92 Section 4-9 President Roosevelt ran for an unprecedented third term as president in the election of 1940. Both Roosevelt and the Republican candidate, Wendell Willkie, said they would keep the United States neutral but assist the Allied forces. Roosevelt won by a large margin. The Isolationist Debate (cont.) Click the mouse button or press the Space Bar to display the information. (pages 602–603)

93 Section 4-10 What caused many Americans to change their opinion about United States neutrality? After the German invasion of France and the rescue of Allied forces at Dunkirk, American public opinion changed to favor limited aid to the Allies. Click the mouse button or press the Space Bar to display the answer. The Isolationist Debate (cont.) (pages 602–603)

94 Section 4-11 Edging Toward War Click the mouse button or press the Space Bar to display the information. President Roosevelt proposed the Lend- Lease Act, which stated that the United States could lend or lease arms to any country considered vital to the defense of the United States. Congress passed the act by a wide margin. (pages 603–604)

95 Section 4-12 In June 1941, in violation of the Nazi- Soviet Pact, Hitler began a massive invasion of the Soviet Union. Edging Toward War (cont.) (pages 603–604)

96 Section 4-13 President Roosevelt developed the hemispheric defense zone, which declared the entire western half of the Atlantic as part of the Western Hemisphere and therefore neutral. This allowed Roosevelt to order the U.S. Navy to patrol the western Atlantic Ocean and reveal the location of German submarines to the British. Click the mouse button or press the Space Bar to display the information. Edging Toward War (cont.) (pages 603–604)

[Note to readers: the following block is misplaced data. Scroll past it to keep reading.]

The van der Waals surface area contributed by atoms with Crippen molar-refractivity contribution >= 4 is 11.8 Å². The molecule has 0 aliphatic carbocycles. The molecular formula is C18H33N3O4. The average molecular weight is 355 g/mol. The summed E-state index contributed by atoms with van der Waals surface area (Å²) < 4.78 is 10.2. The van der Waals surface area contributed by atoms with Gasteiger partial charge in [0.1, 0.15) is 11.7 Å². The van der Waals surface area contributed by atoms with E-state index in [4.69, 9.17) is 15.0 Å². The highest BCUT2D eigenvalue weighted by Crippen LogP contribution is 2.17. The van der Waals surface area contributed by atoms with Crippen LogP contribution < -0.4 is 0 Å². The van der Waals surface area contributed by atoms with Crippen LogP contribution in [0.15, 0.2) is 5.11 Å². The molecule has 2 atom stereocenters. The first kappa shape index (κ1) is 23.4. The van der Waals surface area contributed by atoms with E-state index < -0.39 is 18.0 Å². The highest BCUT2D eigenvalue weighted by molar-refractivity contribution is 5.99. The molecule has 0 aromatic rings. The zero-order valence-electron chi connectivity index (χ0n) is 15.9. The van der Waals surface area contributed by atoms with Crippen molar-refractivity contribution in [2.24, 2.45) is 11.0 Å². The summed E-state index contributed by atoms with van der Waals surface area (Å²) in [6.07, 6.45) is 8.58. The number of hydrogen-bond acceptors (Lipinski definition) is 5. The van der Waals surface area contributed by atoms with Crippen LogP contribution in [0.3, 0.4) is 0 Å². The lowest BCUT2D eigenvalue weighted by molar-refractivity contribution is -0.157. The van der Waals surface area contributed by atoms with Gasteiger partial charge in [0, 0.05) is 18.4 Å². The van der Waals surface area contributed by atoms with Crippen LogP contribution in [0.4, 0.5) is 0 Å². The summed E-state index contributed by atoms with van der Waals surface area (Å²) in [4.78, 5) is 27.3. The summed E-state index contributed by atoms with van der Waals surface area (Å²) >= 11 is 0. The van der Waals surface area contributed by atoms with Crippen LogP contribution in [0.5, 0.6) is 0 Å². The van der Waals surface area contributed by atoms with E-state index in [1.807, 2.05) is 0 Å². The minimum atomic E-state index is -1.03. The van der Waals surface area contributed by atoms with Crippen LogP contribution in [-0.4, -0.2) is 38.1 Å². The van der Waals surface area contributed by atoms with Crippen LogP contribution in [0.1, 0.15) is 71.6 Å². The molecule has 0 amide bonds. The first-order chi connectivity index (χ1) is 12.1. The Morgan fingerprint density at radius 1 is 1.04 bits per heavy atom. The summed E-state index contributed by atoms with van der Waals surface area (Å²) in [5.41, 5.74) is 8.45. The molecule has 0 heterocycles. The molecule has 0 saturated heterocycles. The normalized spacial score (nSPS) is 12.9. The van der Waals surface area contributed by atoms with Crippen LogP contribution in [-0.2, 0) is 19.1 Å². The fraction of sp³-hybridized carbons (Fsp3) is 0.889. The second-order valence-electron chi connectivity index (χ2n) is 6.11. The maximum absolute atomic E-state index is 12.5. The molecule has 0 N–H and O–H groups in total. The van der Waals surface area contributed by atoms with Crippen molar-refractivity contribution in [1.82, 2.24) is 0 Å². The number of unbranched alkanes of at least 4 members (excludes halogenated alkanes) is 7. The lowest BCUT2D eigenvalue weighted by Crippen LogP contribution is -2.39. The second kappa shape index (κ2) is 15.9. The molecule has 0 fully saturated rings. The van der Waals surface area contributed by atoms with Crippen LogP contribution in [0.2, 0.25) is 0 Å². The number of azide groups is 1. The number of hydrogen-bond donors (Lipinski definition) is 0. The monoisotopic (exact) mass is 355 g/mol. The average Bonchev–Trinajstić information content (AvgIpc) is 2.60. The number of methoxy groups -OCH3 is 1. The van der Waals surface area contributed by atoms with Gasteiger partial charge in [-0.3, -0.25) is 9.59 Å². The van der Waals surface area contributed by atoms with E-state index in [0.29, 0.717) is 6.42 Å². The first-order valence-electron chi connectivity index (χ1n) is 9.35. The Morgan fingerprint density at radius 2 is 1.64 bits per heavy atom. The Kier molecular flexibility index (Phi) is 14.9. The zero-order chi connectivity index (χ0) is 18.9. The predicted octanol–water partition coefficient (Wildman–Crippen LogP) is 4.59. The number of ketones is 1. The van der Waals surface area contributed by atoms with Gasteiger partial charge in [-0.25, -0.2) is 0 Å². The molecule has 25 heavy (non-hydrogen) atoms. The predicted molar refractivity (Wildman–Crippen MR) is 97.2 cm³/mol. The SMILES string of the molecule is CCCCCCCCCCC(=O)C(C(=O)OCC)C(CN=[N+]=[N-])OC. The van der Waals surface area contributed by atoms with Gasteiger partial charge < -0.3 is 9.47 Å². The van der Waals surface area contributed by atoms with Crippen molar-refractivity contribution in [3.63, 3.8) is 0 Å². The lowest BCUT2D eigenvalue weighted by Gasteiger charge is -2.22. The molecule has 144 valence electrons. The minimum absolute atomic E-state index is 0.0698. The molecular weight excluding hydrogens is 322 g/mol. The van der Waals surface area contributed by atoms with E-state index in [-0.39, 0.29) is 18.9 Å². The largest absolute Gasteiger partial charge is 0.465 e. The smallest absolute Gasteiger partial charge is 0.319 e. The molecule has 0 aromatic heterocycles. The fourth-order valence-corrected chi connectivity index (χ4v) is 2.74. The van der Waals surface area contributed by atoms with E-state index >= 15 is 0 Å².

97 Section 4-14 In August 1941, President Roosevelt and Prime Minister Winston Churchill agreed to the Atlantic Charter. This agreement committed the two leaders to a postwar world of democracy, nonaggression, free trade, economic advancement, and freedom of the seas. Click the mouse button or press the Space Bar to display the information. Edging Toward War (cont.) (pages 603–604)

98 Section 4-15 After a German U-boat fired on the American destroyer Greer, Roosevelt ordered American ships to follow a shoot-on-sight policy toward German submarines. Germans torpedoed and sank the American destroyer Reuben James in the North Atlantic. Click the mouse button or press the Space Bar to display the information. Edging Toward War (cont.) (pages 603–604)

99 Section 4-16 How did President Roosevelt get around American neutrality in order to aid the British? Click the mouse button or press the Space Bar to display the answer. Edging Toward War (cont.) (pages 603–604)